Bad weather could create late-season headaches for Tigers

Bad weather could create late-season headaches for Tigers
June 11, 2014, 5:45 pm
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There are far worse problems to have -- just ask the injury-riddled Texas Rangers -- but Detroit had its fourth game of the season postponed on Tuesday.

That means, as the season wears on, the Tigers will have fewer days off and more doubleheaders. Before Wednesday's White Sox-Tigers contest, Detroit only had 60 games under its belt -- the fewest of any team in baseball -- while the White Sox and Indians have played 65, with Kansas City (64) and Minnesota (63) not far behind.

No makeup date has been announced for Tuesday's White Sox-Tigers game, but it'll either result in a scheduled doubleheader or Detroit losing a precious off day in the second half of the season.

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Detroit lost three games to bad weather in April and will begin making those games up next week. The Tigers already have doubleheaders scheduled July 19 (against Cleveland) and Aug. 23 (at Minnesota), and only have four off days in August and September.

"It does help certain things, it helps bullpen arms, it allows most of our starters to get pushed back a day," Ausmus said of Tuesday's rainout. "But then months down the road we're looking at long stretches of games or doubleheaders where we'll need to have a sixth starter. We deal with it when it comes up."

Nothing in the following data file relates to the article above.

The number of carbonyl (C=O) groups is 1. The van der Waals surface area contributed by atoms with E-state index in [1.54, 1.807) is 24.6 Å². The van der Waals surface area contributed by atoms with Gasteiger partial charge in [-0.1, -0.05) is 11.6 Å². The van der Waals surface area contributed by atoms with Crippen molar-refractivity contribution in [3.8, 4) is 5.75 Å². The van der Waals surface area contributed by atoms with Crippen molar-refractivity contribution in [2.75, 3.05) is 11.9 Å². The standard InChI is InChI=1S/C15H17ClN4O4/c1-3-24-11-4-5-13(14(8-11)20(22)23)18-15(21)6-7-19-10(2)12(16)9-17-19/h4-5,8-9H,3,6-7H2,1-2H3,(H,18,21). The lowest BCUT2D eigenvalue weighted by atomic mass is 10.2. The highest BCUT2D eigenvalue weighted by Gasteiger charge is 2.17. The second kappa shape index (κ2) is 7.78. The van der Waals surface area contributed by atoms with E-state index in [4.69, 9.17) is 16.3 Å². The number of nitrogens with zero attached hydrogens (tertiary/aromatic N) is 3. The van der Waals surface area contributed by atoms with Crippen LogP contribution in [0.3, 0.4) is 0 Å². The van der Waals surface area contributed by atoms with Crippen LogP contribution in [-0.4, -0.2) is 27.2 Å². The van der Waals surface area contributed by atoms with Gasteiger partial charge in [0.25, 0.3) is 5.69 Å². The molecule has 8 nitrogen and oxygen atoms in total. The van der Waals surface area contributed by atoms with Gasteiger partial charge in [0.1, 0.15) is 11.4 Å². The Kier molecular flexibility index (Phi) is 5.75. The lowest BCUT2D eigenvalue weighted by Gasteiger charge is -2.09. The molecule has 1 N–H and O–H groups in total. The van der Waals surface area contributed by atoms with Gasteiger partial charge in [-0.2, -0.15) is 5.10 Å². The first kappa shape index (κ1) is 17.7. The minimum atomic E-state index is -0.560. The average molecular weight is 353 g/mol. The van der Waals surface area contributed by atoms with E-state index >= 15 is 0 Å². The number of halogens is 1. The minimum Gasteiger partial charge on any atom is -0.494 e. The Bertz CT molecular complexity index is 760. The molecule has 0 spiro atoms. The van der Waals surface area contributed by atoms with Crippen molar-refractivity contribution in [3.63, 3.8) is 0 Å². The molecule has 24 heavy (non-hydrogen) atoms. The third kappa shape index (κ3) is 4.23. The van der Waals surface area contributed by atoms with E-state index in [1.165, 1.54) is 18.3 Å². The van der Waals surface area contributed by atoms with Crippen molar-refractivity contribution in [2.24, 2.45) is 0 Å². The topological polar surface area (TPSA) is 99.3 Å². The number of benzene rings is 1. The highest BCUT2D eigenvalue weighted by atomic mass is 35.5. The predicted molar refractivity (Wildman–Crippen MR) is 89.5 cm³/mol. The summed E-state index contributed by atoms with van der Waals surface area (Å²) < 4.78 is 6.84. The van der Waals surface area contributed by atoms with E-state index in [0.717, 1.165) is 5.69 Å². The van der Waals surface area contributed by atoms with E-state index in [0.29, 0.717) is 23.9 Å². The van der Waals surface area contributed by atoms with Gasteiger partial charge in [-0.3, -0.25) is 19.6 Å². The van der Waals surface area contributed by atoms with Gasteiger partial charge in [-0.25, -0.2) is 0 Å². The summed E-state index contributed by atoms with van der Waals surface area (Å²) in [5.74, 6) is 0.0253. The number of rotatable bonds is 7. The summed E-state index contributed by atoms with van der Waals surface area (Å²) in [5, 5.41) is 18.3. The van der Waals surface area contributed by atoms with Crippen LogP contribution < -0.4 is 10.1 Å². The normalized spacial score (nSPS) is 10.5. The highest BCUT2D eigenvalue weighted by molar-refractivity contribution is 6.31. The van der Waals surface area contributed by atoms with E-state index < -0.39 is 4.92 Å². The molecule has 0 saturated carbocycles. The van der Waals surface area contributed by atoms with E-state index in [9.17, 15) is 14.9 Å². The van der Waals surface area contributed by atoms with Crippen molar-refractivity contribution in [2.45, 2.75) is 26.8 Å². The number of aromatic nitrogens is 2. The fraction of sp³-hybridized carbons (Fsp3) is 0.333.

Thanks to a 3-7 record over their last 10 games, the Tigers don't have a sizable lead over any of their AL Central counterparts: Kansas City is 2 1/2 back, Cleveland is 3 back, the White Sox are 3 1/2 back and Minnesota is 4 back.

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While Detroit is a veteran-laden club that's made the ALCS the last three seasons, they'll have to fend off a competitive AL Central without the benefit of many off days. Kansas City also has four off days in the season's final two months, while Minnesota has five, Cleveland has six and the White Sox have seven.

But Ausmus sees the rigorous schedule as being a product of where his club plays.

"Generally when you play in the northern part of the country and you don't have a roof," Ausmus said, "you're going to have to deal with that."